As to the likelihood of success on the merits, a court may grant a preliminary injunction so long as the movants position raises serious, nonfrivolous issues. Seventh Kosrae State Legislature v. Sigrah, 11 FSM Intrm. 110, 113 (Kos. S. Ct. Tr. 2002).
 
Civil Procedure) Injunctions
      For the court to issue a preliminary injunction, the party seeking protection must be faced with the threat of irreparable harm before the conclusion of the litigation unless it is granted. There must
 
[11 FSM Intrm. 112]
 
be a clear showing that immediate and irreparable injury or loss or damages would otherwise occur, and there must be no adequate alternative remedy. Seventh Kosrae State Legislature v. Sigrah, 11 FSM Intrm. 110, 113-14 (Kos. S. Ct. Tr. 2002).
 
Civil Procedure) Injunctions
     When the Legislative Counsels continued services to the Legislature will not interfere with the executives duties to faithfully execute the laws, and no fiscal issues are involved because their salaries are already appropriated, the balance of possible injuries favors issuance of the preliminary injunction, as does the strong public interest in the continued functioning of the Legislative branch with legal counsel, particularly during their session. Seventh Kosrae State Legislature v. Sigrah, 11 FSM Intrm. 110, 114-15 (Kos. S. Ct. Tr. 2002).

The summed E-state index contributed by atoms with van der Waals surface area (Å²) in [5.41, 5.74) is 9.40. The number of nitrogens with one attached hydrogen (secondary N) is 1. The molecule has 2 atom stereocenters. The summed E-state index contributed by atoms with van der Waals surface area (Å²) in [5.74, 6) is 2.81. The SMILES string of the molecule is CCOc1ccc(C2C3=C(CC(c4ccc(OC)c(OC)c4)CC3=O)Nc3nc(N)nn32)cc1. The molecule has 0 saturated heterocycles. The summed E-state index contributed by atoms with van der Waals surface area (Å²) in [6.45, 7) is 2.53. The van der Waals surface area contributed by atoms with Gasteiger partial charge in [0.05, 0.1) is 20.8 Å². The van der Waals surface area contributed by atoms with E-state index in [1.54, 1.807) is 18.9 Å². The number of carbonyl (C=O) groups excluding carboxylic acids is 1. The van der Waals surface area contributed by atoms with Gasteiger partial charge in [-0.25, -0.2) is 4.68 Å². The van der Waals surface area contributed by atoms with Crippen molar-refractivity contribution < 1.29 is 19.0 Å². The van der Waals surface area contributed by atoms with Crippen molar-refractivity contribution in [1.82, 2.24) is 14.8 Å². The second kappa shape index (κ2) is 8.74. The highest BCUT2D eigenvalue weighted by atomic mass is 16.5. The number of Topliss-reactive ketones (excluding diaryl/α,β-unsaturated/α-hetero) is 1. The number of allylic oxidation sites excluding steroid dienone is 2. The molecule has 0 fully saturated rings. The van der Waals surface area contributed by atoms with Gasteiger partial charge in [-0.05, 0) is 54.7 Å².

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COURTS OPINION

YOSIWO P. GEORGE, Chief Justice:

     Petitioner filed a Petition for Preliminary Injunction on August 13, 2002. Petitioner filed a Motion for Expedited Hearing on August 15, 2002. Respondent filed a Memorandum in Opposition to the Plaintiffs Motion for Expedited Hearing on August 15, 2002. The Petitioners Motion for Expedited Hearing was granted. The Petition for Preliminary Injunction was heard on August 22, 2002 at 10 am. Petitioner was represented by Legislative Counsels Paul Vignos and Rhonda Byers. Several members of the Petitioner Kosrae State Legislature were present at the hearing, as well the Director of Administration and Finance, and other employees of the Respondent.

     As a preliminary matter, a Motion for Leave to Appear was heard first. Mr. Danny Clearman, the new Assistant Attorney General, had filed a Motion for Leave to Appear in this matter. Mr. Clearmans Motion satisfies the requirements of GCO 2001-5, Rule Three, and was therefore granted. Mr. Clearman is granted leave to appear in this matter, on behalf of the Respondent. Mr. Clearman is reminded of the requirements to practice law in the State of Kosrae and encourages his prompt compliance with the requirements of GCO 2001-5.

     The Court expresses its disappointment at the failure of the Attorney General, Ronald Bickett, to appear for the hearing this morning. Mr. Bickett has signed the pleadings and other documents filed in this matter as the Attorney of Record for the Respondent. Accordingly, the Court expected Mr. Bickett to appear at the hearing on behalf of the Respondent.